When a metal rod (M) is dipped in the solution of its own ions (Mn+), then-
The metal ion (Mn+) may collide with the metal rod and bounce back without any change.
The metal ion (Mn+) may collide with the metal rod, gain ‘n‘ electrons (i.e. get reduced) to give a metal atom i.e.
Mn+ + ne– ———–> M
The metal atom on the rod lose ‘n‘ electrons (i.e. get oxidized) to enter the solution as metal ions.
M ————> Mn+ + ne–
Now, if the metal has a relatively high tendency to lose electrons (i.e. to get oxidized), its atoms form positive ions and pass into the solution and a negative charge is developed on the rod due to the accumulation of electrons lost. This negative charge does not allow the metal rod to continue losing electrons, but re-attract the metal ions from the solution and a state of ≡m will be established between the metal and its ions in solution i.e.
M (Metal Rod) ⇌ Mn+ (Solution) + ne– (In Metal Rod)
Similarly, if the metal ions have a relatively higher tendency to get reduced, they accept electrons at the rod from the metal atoms and so a positive charge is developed on it and ultimately, a similar ≡m is established between the metal ions in solution and the metal atoms i.e.
Mn+ (Solution) + ne– (From Metal Rod) ⇌ M (Metal)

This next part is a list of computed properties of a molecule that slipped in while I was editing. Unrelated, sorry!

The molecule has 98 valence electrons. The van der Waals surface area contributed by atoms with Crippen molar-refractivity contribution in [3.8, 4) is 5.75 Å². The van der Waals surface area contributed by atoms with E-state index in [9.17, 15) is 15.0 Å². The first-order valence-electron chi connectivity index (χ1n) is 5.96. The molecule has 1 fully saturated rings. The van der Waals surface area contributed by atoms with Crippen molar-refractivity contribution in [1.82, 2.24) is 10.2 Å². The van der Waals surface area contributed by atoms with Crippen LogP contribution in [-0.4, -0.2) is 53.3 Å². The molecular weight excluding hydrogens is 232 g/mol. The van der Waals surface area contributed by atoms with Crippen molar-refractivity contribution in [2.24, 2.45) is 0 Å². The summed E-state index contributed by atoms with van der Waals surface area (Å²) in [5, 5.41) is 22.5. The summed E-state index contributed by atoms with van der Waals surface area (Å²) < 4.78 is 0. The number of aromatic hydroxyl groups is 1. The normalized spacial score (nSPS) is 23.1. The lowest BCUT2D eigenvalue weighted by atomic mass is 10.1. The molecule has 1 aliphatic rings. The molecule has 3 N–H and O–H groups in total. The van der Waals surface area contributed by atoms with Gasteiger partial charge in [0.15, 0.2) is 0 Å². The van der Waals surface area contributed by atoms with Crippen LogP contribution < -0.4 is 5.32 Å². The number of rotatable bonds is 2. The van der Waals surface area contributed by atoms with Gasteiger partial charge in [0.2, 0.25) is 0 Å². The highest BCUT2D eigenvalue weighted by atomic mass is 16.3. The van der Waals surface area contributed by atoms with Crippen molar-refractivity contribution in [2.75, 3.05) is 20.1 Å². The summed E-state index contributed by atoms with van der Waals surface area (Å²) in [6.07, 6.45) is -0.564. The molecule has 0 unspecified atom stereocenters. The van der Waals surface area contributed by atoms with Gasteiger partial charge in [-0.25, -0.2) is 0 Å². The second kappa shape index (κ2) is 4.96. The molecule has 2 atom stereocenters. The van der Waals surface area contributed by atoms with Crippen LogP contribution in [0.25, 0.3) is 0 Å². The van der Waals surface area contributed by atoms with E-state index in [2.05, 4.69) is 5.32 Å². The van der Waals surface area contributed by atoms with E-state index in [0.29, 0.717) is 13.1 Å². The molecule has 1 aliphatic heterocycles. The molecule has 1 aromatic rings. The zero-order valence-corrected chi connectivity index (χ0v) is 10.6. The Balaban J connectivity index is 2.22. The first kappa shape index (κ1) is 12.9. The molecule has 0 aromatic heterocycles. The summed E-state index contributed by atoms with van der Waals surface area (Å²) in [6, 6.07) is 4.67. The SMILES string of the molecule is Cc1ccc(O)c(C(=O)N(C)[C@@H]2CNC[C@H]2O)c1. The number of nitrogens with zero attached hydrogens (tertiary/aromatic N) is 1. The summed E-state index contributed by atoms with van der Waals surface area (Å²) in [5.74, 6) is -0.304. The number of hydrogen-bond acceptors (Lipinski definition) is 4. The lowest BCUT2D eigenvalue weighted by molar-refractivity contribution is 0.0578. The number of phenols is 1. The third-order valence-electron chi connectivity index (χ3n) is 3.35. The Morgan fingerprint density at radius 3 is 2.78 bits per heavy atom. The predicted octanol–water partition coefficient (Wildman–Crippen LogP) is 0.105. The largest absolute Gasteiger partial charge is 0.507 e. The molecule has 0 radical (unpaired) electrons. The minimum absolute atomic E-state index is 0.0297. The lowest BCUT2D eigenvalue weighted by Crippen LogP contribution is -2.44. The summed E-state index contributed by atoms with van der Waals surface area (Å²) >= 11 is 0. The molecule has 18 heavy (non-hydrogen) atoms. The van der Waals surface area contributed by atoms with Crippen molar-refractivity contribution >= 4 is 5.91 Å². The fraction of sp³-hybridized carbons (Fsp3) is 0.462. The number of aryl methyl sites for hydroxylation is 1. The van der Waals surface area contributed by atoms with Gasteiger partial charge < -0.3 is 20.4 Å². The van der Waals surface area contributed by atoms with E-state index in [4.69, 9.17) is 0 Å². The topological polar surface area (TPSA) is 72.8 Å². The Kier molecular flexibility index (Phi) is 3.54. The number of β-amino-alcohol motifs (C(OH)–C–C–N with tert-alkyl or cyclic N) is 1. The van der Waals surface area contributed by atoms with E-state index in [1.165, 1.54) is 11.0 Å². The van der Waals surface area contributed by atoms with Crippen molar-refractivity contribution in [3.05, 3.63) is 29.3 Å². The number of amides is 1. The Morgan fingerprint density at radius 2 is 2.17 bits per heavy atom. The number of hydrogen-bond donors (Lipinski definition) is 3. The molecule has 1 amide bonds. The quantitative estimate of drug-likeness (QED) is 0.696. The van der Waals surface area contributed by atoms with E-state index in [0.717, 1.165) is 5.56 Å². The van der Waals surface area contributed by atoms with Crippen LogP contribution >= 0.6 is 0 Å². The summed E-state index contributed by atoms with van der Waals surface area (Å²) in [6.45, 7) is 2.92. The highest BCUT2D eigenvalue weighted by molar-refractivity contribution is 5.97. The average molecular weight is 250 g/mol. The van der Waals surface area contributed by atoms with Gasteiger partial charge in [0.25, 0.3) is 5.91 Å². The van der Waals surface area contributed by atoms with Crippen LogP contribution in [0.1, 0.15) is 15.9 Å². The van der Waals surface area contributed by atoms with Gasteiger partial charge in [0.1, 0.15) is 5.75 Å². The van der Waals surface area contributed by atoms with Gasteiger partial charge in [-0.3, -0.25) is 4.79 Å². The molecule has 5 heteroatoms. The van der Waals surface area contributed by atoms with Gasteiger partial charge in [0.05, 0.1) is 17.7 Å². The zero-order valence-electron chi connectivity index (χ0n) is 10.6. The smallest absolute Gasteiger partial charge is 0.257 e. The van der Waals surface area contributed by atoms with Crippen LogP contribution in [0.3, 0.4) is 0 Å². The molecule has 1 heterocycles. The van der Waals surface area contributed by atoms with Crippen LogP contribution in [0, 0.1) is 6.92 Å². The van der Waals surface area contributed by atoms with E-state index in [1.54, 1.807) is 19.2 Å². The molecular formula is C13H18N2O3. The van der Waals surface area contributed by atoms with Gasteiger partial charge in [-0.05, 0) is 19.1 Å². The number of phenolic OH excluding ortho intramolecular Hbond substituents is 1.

When such an ≡m is established between the metal and its ions in solution a separation of positive and negative charges would occur leading to the development of Potential difference between the metal and its ions in solution. This electrode potential difference set up between the metal and its ions in solution is known as “Half Cell Electrode Potential“. It is the measure of the tendency of an electrode in a half cell to lose or gain electrons. Thus, the tendency of an electrode to lose electrons and get oxidized is called its “Oxidation Potential” and “the tendency of an electrode to gain electrons and get reduced is known as its “Reduction Potential“.
In short, the electrical potential difference set up between the metal and its ions in the solution is called electrode potential or the electrode potential may be simply defined as the tendency of an electrode to lose or gain electrons when it is in contact with the solution of its own ions.